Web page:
Education System in HK • Pre-school education • general education • technical education and vocational training • higher education • adult education
Education System in HK Government Expenditure on Education • ~ 3% of GDP in HK • ~ 5% of GDP in developed countries • ~ 4% of GDP in developing countries (UNESCO, 1993)
Education System in HK • Expenditure on each primary student • ~ 6% of a university student • Expenditure on each secondary student • ~ 10% of a university student • In developed countries, the unit expenditure for school pupils is around 1/3 of that for university students
Education System in HK Reflection • What makes Hong Kong so “efficiency” in the provision of education?
Policymaking Process • Traditional study of policymaking presumes that it is a process of rational decision making • identifying the problem • searching for solutions • selecting the best solution • Policymaking = A process of finding the optimal means to achieve an end
Policymaking Process • What is/are the problems with the rational model?
Policymaking Process • Whether a policy is good or bad is often a matter of value judgement. In a plural society, there is no single value system by which we may measure an education policy.
Policymaking Process • Hong Kong Model: • = rationality + politics • = procedural rationality (procedural consensus in lieu of value consensus) • = consultative autocracy (autocracy with enormous consultation) • (Cheng 1997)
Policymaking Process • What is/are the purpose(s) of conducting consultation in the policymaking process?
Policymaking Process • Purpose(s) of consultation: • soliciting public views and professional opinions, or • endorsing or legitimating government decisions
CE EMB EC SCLER BOE ACTEQ LAB VTC JCSF UGC HKCAA Policymaking Process
Policymaking Process • What is/are the problems in formulation and implementation of education policies in Hong Kong?
Understanding the education system and process of policy-making from an organizational perspective
Organization Structure Leadership Educational Leadership
Education System: a Bureaucratic Structure • Bureaucracy: • a model of organizational structure developed from the turn of the 20th Century • originated with • Max Weber, a German sociologist • Henri Fayol, a French industrialist • Frederick Taylor, an American Engineer • Industrial Revolution: mass production, division of labour, high productivity and efficiency, etc.
Education System: a Bureaucratic Structure • Bureaucracy: • (in Weber’s term) an authority structure based on rational behaviour • Weber defined a set of organizational principles which he thought could be applied UNIVERSALLY • Application of the principles would lead to high productivity
Education System: a Bureaucratic Structure • Principles of organization • Hierarchical Structure • Specialization (division of labour) • Control by Rules • Impersonal Relationships • Career Orientation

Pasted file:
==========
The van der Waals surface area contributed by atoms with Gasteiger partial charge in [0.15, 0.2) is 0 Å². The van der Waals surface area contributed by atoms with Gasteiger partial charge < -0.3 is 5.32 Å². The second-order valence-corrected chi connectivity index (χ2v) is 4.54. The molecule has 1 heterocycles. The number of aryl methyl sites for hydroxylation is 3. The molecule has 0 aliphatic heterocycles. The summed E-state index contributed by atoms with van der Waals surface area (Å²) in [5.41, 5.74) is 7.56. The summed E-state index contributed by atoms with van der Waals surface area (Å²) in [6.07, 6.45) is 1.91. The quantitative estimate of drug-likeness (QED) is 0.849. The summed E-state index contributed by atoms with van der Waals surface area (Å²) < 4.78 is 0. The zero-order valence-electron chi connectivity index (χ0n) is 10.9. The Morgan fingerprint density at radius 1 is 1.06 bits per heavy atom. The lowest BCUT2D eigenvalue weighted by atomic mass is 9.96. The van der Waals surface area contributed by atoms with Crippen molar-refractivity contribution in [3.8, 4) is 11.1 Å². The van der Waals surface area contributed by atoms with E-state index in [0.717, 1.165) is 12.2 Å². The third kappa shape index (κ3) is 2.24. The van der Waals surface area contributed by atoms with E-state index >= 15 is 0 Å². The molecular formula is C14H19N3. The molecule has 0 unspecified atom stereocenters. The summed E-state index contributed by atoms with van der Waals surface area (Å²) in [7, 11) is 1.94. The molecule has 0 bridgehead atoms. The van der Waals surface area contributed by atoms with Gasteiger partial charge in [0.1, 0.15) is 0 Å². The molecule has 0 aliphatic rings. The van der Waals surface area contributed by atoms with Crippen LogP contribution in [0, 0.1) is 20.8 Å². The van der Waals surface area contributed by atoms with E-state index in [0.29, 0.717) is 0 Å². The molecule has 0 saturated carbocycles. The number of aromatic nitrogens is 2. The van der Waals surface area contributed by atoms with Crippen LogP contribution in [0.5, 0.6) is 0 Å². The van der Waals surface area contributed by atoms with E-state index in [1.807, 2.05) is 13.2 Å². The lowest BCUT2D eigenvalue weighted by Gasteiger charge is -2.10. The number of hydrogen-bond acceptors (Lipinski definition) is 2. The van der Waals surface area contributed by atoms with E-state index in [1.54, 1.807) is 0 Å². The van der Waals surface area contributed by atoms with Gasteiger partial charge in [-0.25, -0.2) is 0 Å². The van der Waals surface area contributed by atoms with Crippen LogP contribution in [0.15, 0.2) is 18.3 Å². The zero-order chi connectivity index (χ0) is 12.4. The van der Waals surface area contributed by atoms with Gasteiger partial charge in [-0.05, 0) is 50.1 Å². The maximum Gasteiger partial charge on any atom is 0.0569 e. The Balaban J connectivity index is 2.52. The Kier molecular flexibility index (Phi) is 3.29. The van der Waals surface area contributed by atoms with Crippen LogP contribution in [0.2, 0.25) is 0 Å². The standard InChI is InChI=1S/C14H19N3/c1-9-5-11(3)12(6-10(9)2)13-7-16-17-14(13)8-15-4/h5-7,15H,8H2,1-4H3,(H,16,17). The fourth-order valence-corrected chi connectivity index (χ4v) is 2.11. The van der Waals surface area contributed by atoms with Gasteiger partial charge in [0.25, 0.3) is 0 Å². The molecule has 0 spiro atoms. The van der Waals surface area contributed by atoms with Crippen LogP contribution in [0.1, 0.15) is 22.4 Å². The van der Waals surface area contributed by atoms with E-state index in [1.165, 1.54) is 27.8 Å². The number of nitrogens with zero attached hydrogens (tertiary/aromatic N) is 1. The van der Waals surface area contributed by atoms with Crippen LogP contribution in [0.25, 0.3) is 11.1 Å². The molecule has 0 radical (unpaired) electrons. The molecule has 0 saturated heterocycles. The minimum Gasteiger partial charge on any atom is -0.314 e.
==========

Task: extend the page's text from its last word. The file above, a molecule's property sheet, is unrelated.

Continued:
Hierarchical Structure • Authority in an organization is distributed in a pyramidal configuration • each official is responsible for his or her subordinates’ actions and decisions
School Leader Deputy Assistant Deputy Head of Dept. Head of Dept. Head of Dept. Deputy Head Deputy Head Assistant Head Assistant Head Promoted Teacher Promoted Teacher Promoted Teacher Assistant Teacher Assistant Teacher Assistant Teacher Assistant Teacher Assistant Teacher Assistant Teacher Typical school structure in England Deputy Head Assistant Head
School Leader Deputy Head Teacher Teacher Teacher Teacher Teacher Teacher Typical school structure in Denmark
Specialization • Tasks are too complex for everyone to learn with equal competence • greater efficiency results when tasks are divided into specialty areas with individuals assigned to them according to their training, skills and experience.
Control by Rules • Official decisions and actions are directed by codified rules (Dos and don’ts) : • Assuring • UNIFORMITY; • PREDICTABILITY and • STABILITY
Impersonal Relationships • Control over people and activities can be established more efficiently if purely personal, emotional, and irrational elements are ELIMINATED. • The members are subject to strict and systematic discipline in the conduct and control of their offices
Career Orientation • Employment is based on expertise • Promotion is given according to seniority and/or merit • Salary is tied to rank in the hierarchy • pension and retirement provision exists • On the whole, this promotes the establishment of a STABLEcareer oriented class or staff
Education System: a Bureaucratic Structure • Leadership • The leader is seen as the ‘HERO’ who stands at the top of a complex pyramid of power • To assess the problems, consider alternatives, and make ‘RATIONAL’ choices • To fend off threats from the environment
Workers Quality Control Pass Customer Raw Materials Process Fail Discard/Rework School as a Factory
Teachers Exams Primary School Leavers Further Education Training Workforce Pass Teaching Fail Resit School as a Factory
School as a Factory • Our schools are, in a sense, factories in which the raw materials (children) are to be shaped and fashioned into products to meet the various demands of life. The specifications for manufacturing come from the demands of the society, the it is the business of the school to build its students according to the specifications laid down. This demands good tools, specialized machinery, continuous measurement of production to see if it is according to specifications, the elimination of waste in manufacture, and a large variety in the output.
Activity (15 mins) • Consider the extent to which the classical/bureaucratic model applies in the school where you work or one known to you. Identify its strengths and weaknesses.
Unanticipated Consequences of the Bureaucratic Model (1) • Attempts to incorporate rational procedures in organizations such as schools can lead to unintended consequences that are inefficient and limit the system’s overall operation.
Unanticipated Consequences of the Bureaucratic Model (2) • The limits of rationality • Goal Ambiguity • Deterring the process of change • Anticipating the unexpected • Minimum performance levels • Goal displacement • Coordination collapse • Hyperrationality